Giordano Bruno, born Filippo Bruno (1548 – February 17, 1600), was an Italian philosopher best-known as a proponent of heliocentrism and the infinity of the universe. In addition to his cosmological writings, he also wrote extensive works on the art of memory, a loosely-organized group of mnemonic techniques and principles. He is often considered an early martyr for modern scientific ideas, in part because he was burned at the stake as a heretic by the Roman Inquisition. However, some argue that his actual heresy was his pantheist beliefs about God, not an idea that would be characterized today as scientific.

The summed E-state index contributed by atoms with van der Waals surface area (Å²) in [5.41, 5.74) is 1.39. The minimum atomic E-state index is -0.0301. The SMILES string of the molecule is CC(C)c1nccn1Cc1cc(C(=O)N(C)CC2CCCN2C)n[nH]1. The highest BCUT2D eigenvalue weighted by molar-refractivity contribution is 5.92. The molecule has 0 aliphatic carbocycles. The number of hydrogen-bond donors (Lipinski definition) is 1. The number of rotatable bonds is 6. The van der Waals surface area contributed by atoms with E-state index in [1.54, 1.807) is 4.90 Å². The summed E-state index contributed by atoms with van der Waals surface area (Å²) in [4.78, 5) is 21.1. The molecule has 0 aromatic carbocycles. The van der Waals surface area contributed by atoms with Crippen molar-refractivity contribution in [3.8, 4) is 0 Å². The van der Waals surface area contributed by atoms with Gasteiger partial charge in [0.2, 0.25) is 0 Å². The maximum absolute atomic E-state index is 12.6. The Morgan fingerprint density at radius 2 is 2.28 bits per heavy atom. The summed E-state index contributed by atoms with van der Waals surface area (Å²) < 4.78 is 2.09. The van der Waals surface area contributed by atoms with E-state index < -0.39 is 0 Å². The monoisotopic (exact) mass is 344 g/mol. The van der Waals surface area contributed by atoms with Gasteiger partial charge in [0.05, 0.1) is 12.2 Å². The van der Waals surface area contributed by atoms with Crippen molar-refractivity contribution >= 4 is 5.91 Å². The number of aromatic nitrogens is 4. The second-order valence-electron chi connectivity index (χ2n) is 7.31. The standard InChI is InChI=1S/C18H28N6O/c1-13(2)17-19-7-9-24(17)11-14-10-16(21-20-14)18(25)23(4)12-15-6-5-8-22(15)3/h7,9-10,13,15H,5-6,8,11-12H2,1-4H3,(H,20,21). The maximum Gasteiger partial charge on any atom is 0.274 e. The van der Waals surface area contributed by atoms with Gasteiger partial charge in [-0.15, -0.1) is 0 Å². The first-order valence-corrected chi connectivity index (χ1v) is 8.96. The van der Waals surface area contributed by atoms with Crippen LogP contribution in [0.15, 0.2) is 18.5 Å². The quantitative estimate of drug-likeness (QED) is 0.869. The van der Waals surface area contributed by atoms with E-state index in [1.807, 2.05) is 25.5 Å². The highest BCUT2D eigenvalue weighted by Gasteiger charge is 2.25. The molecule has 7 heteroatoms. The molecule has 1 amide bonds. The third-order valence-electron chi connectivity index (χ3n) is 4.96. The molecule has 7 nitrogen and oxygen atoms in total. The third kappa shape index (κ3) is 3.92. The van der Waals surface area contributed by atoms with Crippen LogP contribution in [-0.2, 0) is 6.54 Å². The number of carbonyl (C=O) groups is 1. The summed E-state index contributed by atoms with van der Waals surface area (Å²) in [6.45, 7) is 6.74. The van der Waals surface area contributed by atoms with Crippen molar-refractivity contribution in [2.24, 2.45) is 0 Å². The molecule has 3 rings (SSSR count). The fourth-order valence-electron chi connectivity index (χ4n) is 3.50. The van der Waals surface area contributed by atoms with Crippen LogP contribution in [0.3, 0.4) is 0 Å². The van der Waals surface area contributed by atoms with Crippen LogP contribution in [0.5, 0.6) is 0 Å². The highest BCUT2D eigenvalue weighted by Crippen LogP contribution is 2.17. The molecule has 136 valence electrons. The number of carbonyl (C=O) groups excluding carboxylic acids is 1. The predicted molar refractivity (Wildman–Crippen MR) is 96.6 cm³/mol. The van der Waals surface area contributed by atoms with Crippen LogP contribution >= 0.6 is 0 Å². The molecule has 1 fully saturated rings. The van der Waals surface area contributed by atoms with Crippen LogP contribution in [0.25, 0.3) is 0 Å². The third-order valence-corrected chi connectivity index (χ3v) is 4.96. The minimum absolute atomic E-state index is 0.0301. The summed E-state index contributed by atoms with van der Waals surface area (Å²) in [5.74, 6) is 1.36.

More recent assessments, beginning with the pioneering work of Frances Yates, suggest that Bruno was deeply influenced by magical views of the universe inherited from Arab astrological magic, Neoplatonism and Renaissance Hermeticism. Other recent studies of Bruno have focused on his qualitative approach to mathematics and his application of the spatial paradigms of geometry to language.